Your species frogs dont have any relationship with loose substrate in their native lifestyle. The only thing its good for is holding some moisture but that can be achieved with pothos, cork that holds some moisture after misting and provides clear surfaces and a larger water container. Putting the water container on a flat overturned crock in an easy to maneuver place makes it more compatible with frequent changes. A little white bucket kept under the table, etc. to tip it 'on site' will smooth water replacements for you.
 

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One other little thing that may also inspire ppl here with more than a utility connection with plants to share their knowledge with plant choices..

I had alot of pothos where we had clowns and reeds. Both species were bask- centric and i stuck bamboo in the pots and also fixed them horizontally so everyone got a good spot. The ones thst were most popular with the frogs were the few that were split down the center, ' halved' . They tucked themselves in the concavity. I believe it was because it replicated furls of some plant species. And they were firm and could put them right were needed.

I hope all this was not overwhelming but gave you some ideas for your guys.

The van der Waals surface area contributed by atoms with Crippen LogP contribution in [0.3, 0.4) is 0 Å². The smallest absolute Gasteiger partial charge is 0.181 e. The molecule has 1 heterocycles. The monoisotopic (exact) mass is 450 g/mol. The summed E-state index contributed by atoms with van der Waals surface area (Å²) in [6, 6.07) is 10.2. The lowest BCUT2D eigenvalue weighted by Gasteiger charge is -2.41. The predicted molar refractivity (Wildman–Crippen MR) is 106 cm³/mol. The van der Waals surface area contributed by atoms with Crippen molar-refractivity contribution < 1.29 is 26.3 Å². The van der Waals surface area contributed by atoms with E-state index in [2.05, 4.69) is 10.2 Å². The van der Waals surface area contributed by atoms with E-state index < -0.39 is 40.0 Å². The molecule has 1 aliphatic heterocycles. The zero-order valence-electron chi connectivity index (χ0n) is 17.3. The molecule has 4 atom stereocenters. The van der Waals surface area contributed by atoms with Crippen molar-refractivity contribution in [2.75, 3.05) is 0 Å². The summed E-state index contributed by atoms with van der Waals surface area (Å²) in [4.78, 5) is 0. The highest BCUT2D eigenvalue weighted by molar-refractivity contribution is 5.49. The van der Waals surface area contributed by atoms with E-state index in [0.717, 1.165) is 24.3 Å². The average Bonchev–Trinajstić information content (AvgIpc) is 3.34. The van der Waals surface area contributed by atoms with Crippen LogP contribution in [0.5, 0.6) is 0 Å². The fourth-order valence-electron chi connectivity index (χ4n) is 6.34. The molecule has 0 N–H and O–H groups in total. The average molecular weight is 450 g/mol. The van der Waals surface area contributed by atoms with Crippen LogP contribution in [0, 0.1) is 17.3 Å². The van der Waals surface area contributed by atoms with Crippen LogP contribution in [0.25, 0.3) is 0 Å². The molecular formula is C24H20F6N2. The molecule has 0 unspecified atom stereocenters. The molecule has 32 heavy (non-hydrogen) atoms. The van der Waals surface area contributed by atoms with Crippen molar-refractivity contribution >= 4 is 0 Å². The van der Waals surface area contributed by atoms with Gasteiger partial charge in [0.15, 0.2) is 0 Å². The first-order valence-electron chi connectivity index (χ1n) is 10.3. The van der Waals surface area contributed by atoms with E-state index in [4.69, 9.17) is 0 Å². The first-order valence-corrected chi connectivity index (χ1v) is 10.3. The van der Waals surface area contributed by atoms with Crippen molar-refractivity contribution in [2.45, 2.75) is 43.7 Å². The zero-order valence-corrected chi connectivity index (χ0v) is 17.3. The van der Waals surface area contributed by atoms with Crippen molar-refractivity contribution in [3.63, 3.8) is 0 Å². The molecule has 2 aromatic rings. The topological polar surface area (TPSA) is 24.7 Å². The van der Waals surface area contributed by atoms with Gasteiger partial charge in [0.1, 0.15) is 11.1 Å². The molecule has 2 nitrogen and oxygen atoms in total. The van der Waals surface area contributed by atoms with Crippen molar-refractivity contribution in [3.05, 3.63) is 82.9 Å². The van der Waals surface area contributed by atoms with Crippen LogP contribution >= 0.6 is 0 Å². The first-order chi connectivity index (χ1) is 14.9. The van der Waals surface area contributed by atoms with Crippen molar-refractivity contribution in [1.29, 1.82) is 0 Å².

Good luck.
 

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Discussion Starter · #16 ·
Thank you to everyone who has given me advice, I am taking it all into consideration! For now I have a small update- I have set up a separate enclosure for her including a tank heating pad. The temperature is about 70 degrees at the moment, but I have just now insulated the outside two of the walls with paper towels and cardboard so hopefully it'll get a little warmer. I currently don't have a separate hydrometer for this enclosure, but from what I can tell it seems like a good humidity. The enclosure is a 12x8x8 animal transportation case that I've seen used for quarantining sick frogs/reptiles.

I am looking into getting live plants as suggested, and I hope to replace my plastic ones soon. If she doesn't eat any crickets tonight I'm going to look for phoenix worms.

Thank you everyone for your help, I really appreciate it.
 

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Discussion Starter · #17 ·
Hello again, I have one small update for today for anyone curious- my frog seems to be doing better in her quarantine enclosure and she ate two small crickets last night! I am continuing to monitor her closely, and will keep her quarantined until I can get her into a vet.
 

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Discussion Starter · #19 ·
Hello once again, I have some very good news! My frog has been eating about two crickets each night, and last night she ate two crickets and a phoenix worm! I saw she pooped last night, so she likely doesn't have impacted bowls! Additionally I got rid of all of my plastic plants and replaced them with pothos. My frogs seem to love them :) Thanks again for all of your advice, everyone. You have all been extremely helpful.